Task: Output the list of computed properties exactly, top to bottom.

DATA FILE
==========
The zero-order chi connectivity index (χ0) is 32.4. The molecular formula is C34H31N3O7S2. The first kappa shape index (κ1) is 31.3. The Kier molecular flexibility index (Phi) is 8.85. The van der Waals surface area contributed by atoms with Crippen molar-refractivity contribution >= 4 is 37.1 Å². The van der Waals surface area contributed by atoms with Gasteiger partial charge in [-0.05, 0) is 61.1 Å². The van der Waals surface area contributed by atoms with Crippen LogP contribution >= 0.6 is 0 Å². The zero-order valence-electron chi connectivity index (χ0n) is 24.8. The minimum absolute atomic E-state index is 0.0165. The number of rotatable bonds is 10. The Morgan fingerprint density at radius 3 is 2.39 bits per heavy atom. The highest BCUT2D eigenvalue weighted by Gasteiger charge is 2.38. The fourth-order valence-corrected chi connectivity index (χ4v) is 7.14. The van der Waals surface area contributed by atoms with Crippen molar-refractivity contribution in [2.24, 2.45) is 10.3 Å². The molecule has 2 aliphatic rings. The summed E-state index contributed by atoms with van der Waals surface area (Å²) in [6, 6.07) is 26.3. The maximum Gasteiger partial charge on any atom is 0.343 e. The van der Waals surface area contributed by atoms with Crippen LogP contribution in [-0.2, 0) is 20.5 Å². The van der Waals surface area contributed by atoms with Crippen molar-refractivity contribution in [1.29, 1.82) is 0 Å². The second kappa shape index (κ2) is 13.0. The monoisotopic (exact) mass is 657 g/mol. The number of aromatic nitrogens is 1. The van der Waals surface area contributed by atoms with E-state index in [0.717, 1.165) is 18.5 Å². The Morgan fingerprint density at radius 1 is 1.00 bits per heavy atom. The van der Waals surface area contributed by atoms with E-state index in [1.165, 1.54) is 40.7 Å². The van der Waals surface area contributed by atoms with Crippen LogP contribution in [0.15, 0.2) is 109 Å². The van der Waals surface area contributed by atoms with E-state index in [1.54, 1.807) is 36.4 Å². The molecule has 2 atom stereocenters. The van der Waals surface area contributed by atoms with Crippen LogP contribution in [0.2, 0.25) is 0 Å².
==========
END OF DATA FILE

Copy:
The zero-order chi connectivity index (χ0) is 32.4. The molecular formula is C34H31N3O7S2. The first kappa shape index (κ1) is 31.3. The Kier molecular flexibility index (Phi) is 8.85. The van der Waals surface area contributed by atoms with Crippen molar-refractivity contribution >= 4 is 37.1 Å². The van der Waals surface area contributed by atoms with Gasteiger partial charge in [-0.05, 0) is 61.1 Å². The van der Waals surface area contributed by atoms with Crippen LogP contribution >= 0.6 is 0 Å². The zero-order valence-electron chi connectivity index (χ0n) is 24.8. The minimum absolute atomic E-state index is 0.0165. The number of rotatable bonds is 10. The Morgan fingerprint density at radius 3 is 2.39 bits per heavy atom. The highest BCUT2D eigenvalue weighted by Gasteiger charge is 2.38. The fourth-order valence-corrected chi connectivity index (χ4v) is 7.14. The van der Waals surface area contributed by atoms with Crippen molar-refractivity contribution in [2.24, 2.45) is 10.3 Å². The molecule has 2 aliphatic rings. The summed E-state index contributed by atoms with van der Waals surface area (Å²) in [6, 6.07) is 26.3. The maximum Gasteiger partial charge on any atom is 0.343 e. The van der Waals surface area contributed by atoms with Crippen LogP contribution in [-0.2, 0) is 20.5 Å². The van der Waals surface area contributed by atoms with Crippen molar-refractivity contribution in [1.29, 1.82) is 0 Å². The second kappa shape index (κ2) is 13.0. The monoisotopic (exact) mass is 657 g/mol. The number of aromatic nitrogens is 1. The van der Waals surface area contributed by atoms with E-state index in [0.717, 1.165) is 18.5 Å². The Morgan fingerprint density at radius 1 is 1.00 bits per heavy atom. The van der Waals surface area contributed by atoms with E-state index in [1.165, 1.54) is 40.7 Å². The van der Waals surface area contributed by atoms with Crippen LogP contribution in [0.15, 0.2) is 109 Å². The van der Waals surface area contributed by atoms with E-state index in [1.54, 1.807) is 36.4 Å². The molecule has 2 atom stereocenters. The van der Waals surface area contributed by atoms with Crippen LogP contribution in [0.2, 0.25) is 0 Å².